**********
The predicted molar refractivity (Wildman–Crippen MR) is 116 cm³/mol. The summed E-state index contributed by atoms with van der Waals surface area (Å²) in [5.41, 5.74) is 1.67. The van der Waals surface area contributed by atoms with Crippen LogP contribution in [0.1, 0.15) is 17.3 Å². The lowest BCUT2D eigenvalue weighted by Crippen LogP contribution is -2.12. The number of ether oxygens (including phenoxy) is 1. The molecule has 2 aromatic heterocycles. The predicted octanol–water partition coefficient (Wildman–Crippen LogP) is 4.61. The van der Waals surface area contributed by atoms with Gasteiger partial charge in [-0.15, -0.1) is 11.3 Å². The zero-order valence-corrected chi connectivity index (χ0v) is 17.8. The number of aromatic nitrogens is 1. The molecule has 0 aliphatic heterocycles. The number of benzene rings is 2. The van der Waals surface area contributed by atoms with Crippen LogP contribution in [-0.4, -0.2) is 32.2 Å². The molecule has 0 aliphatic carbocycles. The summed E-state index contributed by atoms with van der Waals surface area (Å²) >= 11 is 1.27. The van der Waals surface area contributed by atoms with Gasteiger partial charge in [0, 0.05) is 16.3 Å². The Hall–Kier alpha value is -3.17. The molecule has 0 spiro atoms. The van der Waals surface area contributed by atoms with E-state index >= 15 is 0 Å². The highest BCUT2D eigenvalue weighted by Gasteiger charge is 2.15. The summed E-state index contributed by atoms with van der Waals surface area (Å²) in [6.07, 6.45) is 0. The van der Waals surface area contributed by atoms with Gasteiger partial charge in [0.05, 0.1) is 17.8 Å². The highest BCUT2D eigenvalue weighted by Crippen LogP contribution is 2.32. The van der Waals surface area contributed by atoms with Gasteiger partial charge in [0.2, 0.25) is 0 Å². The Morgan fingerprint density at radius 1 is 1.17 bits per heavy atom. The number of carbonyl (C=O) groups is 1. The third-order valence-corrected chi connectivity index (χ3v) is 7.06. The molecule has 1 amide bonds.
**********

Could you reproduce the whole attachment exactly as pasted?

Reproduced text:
The predicted molar refractivity (Wildman–Crippen MR) is 116 cm³/mol. The summed E-state index contributed by atoms with van der Waals surface area (Å²) in [5.41, 5.74) is 1.67. The van der Waals surface area contributed by atoms with Crippen LogP contribution in [0.1, 0.15) is 17.3 Å². The lowest BCUT2D eigenvalue weighted by Crippen LogP contribution is -2.12. The number of ether oxygens (including phenoxy) is 1. The molecule has 2 aromatic heterocycles. The predicted octanol–water partition coefficient (Wildman–Crippen LogP) is 4.61. The van der Waals surface area contributed by atoms with Gasteiger partial charge in [-0.15, -0.1) is 11.3 Å². The zero-order valence-corrected chi connectivity index (χ0v) is 17.8. The number of aromatic nitrogens is 1. The molecule has 0 aliphatic heterocycles. The number of benzene rings is 2. The van der Waals surface area contributed by atoms with Crippen LogP contribution in [-0.4, -0.2) is 32.2 Å². The molecule has 0 aliphatic carbocycles. The summed E-state index contributed by atoms with van der Waals surface area (Å²) >= 11 is 1.27. The van der Waals surface area contributed by atoms with Gasteiger partial charge in [0, 0.05) is 16.3 Å². The Hall–Kier alpha value is -3.17. The molecule has 0 spiro atoms. The van der Waals surface area contributed by atoms with E-state index >= 15 is 0 Å². The highest BCUT2D eigenvalue weighted by Gasteiger charge is 2.15. The summed E-state index contributed by atoms with van der Waals surface area (Å²) in [6.07, 6.45) is 0. The van der Waals surface area contributed by atoms with Gasteiger partial charge in [0.05, 0.1) is 17.8 Å². The highest BCUT2D eigenvalue weighted by Crippen LogP contribution is 2.32. The van der Waals surface area contributed by atoms with Gasteiger partial charge in [0.2, 0.25) is 0 Å². The Morgan fingerprint density at radius 1 is 1.17 bits per heavy atom. The number of carbonyl (C=O) groups is 1. The third-order valence-corrected chi connectivity index (χ3v) is 7.06. The molecule has 1 amide bonds.